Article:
Libido and Menopause: Being Sexual During and Post-Menopause
When we think about libido, a lot of times we think about it as a light switch. I'm either turned on or I'm not. I'm either horny or I'm not. If this is what you are used to, it can feel really stressful to not feel that desire as easily or as frequently as you used to.
“Light Switch” desire is known as spontaneous desire, which is heavily dependent on hormones. During and post-menopause, the reduction in hormones can reduce libido and cause this type of desire to dwindle down to almost nothing. But there is hope in the other “Light Dimmer” desire known as responsive desire.
Spontaneous Desire & Responsive Desire
First, let us spend some time reviewing the different types of desire: spontaneous desire and responsive desire.
I like to use the following metaphor to explain spontaneous desire. You are in a movie theater, and it is pitch black, and on the black screen comes a flame. You do not know where the flame is coming from, you do not know the heat source, and you do not know how long it has been there. It is like an eternal flame.
That is spontaneous desire. It’s “I’m a light switch. I’m turned on and don’t even know why.” That is influenced a lot by hormones, so naturally that is a feeling that declines over time.
Then there is responsive desire or contextual desire. The metaphor I use for responsive desire is to imagine that you are at a campsite. There is a huge bonfire, and the bonfire has a lot of wood and kindling. You have lighter fluid. It is not raining. The campfire is ablaze! There are Adirondack chairs and all your favorite people are there. It is beautiful, the foliage is turning and the playlist is bumping.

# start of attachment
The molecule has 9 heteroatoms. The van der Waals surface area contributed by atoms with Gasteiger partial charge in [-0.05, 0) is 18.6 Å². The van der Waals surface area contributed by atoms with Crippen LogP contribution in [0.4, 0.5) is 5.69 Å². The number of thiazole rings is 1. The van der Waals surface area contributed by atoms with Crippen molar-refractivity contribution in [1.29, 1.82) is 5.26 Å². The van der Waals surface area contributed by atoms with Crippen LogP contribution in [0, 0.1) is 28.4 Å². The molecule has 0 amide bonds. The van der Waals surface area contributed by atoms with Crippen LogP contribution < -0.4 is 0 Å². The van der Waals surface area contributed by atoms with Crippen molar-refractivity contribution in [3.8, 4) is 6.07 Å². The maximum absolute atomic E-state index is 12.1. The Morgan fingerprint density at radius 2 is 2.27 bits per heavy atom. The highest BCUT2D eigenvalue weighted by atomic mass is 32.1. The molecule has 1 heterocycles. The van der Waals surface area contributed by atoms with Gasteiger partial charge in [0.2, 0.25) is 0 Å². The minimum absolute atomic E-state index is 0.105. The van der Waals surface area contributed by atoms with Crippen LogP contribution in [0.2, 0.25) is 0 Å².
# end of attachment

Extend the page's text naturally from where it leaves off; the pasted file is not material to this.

This is what we call contextual or responsive desire. This means that the context that you are in and the way that your partner is interacting with you or the way you are interacting with your environment is what builds your desire.
Building Responsive Desire
There is not much we can do to influence spontaneous desire, but responsive desire is something we have a lot of control over.
So how do we facilitate responsive desire? Start with considering your unique and specific turn offs and turn ons. A lot of times, turn offs are going to be things like stress and not sleeping well. Body pain and aches. Getting bad news. People are more similar when it comes to turn offs then they are to their turn ons. People’s unique turn ons are so expansive and unique.
A lot of your turn ons might not necessarily be things that make you horny. When people think of turn ons, they often think of being horny. But no one ever gets to horny without passing through “Go.” Think about it as a scale of 0 to 10, where six is a “horny, excited, gotta have it feeling”.
Again, nobody gets to 6 without going through 1. So, think about activities you could do that help you move from a 0 to a 1, not a 0 to 6. Hence, the “light dimmer reference”, you’re slowly and incrementally turning yourself on.
When your partner initiates sex and you are at a 0 and you think you should be at a 6 in order to say “yes,” you're going to say no. If you don't know how to get to a 6, you’re going to shut down and decline. That’s why you need to think about what takes you from a 0 to a 1, a 1 to a 2, a 2 to a 3. And it’s in that one to three range where the magic can happen.
Remember, what’s on your list is totally unique to you. It’s typical for the activities in that 1- 3/10 range to be nonsexual. It might be taking a hot shower, feeling relaxed, or knowing there are clean sheets on the bed. Maybe it’s having a nice meal with your partner and laughing with them. Maybe it’s watching a comedy show or going on a walk - either alone or with a partner.
Now you’re getting to a 2, and from a 2 to a 3 is when your partner rubs your back or rubs your neck. Remember your 2 is unique to you. Maybe for you it’s a back rub while for someone else a back rub is a 7!
The task for you is to think about ways you can facilitate desire. You’re not looking at the 6, 7, and 8 turn-ons, but the 1, 2, and 3s.